Hot on the heels of Kevin Costner's breakout TV drama Yellowstone – but set on a completely different continent – Paramount Network's 68 Whiskey centers on a group of Army medics stationed in Afghanistan that do whatever it takes to stay safe and sane. The dramedy recently debuted to the most-watched cable drama premiere since November 2018, so it's clear that viewers are interested in these characters and their oddball, sexed-up predicaments. Which isn't much of a surprise with executive producers like Ron Howard and Brian Glazer.
During this year's Television Critics Association's winter press tour, I spoke with creator Roberto Benabib about bringing 68 Whiskey into a TV landscape where war stories tend to embrace political agendas over human nuances. As well, he shared the key inspiration that Ron Howard gave him when the series was coming together.
Ron Howard's 68 Whiskey Advice
With a career in TV that goes back slightly earlier than his star-making role on The Andy Griffith Show, Ron Howard made a lifelong career partner out of producer Brian Grazer in the early '80s, and their company Imagine Entertainment has produced a library of hit films and series. (Grazer's early career was spent handling TV pilots for Paramount Pictures, so he's right at home on Paramount Network.) That pedigree and experience certainly goes a long way in Hollywood, so I had to ask Roberto Benabib how they helped out during the show's development. In his words:
While I'm sure there are a lot of factors that fit inside the "opened doors" descriptor, that's a lot of behind-the-scenes nitty-gritty that presumably greased a wheel or two where budgets and access were concerned. For Benabib, Ron Howard's biggest creative contribution was likening 68 Whiskey's core squad to the classic stage play Our Town, which from the outset gave a unique look at the daily life of residents in Grover's Corners, New Hampshire.
Of course, 68 Whiskey doesn't share Our Town's metatheatrical approach of breaking the fourth wall and jumping through time between acts. Rather, it hones in on the universally relatable trials and tribulations of characters like Sam Keeley's Roback and Gage Golightly's Durkin, who are essential pieces of the army base's communal pie, even if those two in particular tend to tip the scales more to gossip-worthy chaos than peace.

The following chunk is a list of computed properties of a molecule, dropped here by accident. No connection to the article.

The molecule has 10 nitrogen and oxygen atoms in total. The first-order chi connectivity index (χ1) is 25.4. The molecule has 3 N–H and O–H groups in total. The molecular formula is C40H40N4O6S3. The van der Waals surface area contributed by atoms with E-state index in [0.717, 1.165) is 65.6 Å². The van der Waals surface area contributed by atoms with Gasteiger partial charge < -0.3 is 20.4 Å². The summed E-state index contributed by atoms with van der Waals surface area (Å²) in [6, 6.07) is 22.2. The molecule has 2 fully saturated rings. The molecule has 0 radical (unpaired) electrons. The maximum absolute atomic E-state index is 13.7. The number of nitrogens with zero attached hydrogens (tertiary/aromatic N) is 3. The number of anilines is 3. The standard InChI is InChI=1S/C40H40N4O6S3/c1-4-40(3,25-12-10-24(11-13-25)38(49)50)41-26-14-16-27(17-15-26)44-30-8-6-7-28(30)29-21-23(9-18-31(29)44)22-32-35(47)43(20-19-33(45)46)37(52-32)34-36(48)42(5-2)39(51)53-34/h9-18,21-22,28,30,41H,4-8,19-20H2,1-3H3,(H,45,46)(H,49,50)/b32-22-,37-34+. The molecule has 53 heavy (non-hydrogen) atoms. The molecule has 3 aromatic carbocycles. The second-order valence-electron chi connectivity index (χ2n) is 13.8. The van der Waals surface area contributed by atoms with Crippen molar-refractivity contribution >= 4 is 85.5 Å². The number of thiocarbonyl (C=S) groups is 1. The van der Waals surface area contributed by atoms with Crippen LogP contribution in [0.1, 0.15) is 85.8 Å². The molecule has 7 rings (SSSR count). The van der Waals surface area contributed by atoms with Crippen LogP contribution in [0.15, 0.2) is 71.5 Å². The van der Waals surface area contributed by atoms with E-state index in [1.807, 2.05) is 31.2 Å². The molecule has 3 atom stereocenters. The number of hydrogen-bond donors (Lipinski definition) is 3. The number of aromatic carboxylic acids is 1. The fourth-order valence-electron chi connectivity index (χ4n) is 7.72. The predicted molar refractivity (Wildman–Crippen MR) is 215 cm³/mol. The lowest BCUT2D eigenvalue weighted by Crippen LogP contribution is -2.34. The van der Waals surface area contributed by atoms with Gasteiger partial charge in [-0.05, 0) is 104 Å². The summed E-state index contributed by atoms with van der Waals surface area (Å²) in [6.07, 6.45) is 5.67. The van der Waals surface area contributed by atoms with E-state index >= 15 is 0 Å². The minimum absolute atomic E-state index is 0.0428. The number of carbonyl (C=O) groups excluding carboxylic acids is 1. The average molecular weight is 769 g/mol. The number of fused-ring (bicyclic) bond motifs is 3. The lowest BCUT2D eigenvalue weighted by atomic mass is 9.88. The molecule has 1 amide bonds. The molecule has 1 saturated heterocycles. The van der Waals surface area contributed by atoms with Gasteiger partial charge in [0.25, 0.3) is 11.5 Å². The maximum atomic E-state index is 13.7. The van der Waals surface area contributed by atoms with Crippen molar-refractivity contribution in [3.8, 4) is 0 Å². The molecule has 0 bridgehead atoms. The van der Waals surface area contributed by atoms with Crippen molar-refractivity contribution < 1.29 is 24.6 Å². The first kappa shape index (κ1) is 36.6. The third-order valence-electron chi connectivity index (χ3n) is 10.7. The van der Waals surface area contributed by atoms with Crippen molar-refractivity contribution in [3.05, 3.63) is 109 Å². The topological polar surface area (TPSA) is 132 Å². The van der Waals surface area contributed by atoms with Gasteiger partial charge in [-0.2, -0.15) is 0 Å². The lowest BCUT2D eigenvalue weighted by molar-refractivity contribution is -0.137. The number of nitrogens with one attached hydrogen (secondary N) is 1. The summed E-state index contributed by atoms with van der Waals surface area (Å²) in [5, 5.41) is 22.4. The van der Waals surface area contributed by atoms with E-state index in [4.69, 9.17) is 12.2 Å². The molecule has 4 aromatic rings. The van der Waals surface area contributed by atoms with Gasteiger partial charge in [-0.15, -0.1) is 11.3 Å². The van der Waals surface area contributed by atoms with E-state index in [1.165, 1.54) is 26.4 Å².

Why 68 Whiskey Isn't Political
Most news stories about the U.S. military are covered with one form of political motivation or another, be it locally bipartisan or something more global. 68 Whiskey's Afghanistan setting could have easily inspired narratives driven by current events, but creator Roberto Benabib and the rest of the creative team weren't so focused on blatantly reflecting real-world headlines back out to audiences. In his words:
On 68 Whiskey, the big problems aren't due to The Enemy, as it goes with plenty of wartime tales, but many of the same issues the might be facing back home. For instance, Cristina Rodlo's medic Alvarez has to deal with citizenship issues that threaten her Army status, which does speak to hot-button topics such as immigration, but in character-specific ways that avoid name-dropping.
In terms of the overall war-related politics, Roberto Benabib used the classic MAS*H to exemplify how a TV show can approach said subject matter in generalized terms.
As it goes, the names and faces may change, but the ins and outs of a war will almost always stay the same. Roberto Benabib went a step further in pointing out another way the show shines a light on those murky waters.
Had it been less idiosyncratic in approaching its wartime storytelling, 68 Whiskey probably wouldn't be the highly comedic and humane show that has already attracted millions of viewers. And it almost definitely wouldn't have put so much emphasis on a goat this early in its run. Go Petrocelli!
68 Whiskey airs Wednesday nights on Paramount Network at 10:00 p.m. ET.
Nick is a Cajun Country native, and is often asked why he doesn't sound like that's the case. His love for his wife and daughters is almost equaled by his love of gasp-for-breath laughter and gasp-for-breath horror. A lifetime spent in the vicinity of a television screen led to his current dream job, as well as his knowledge of too many TV themes and ad jingles.
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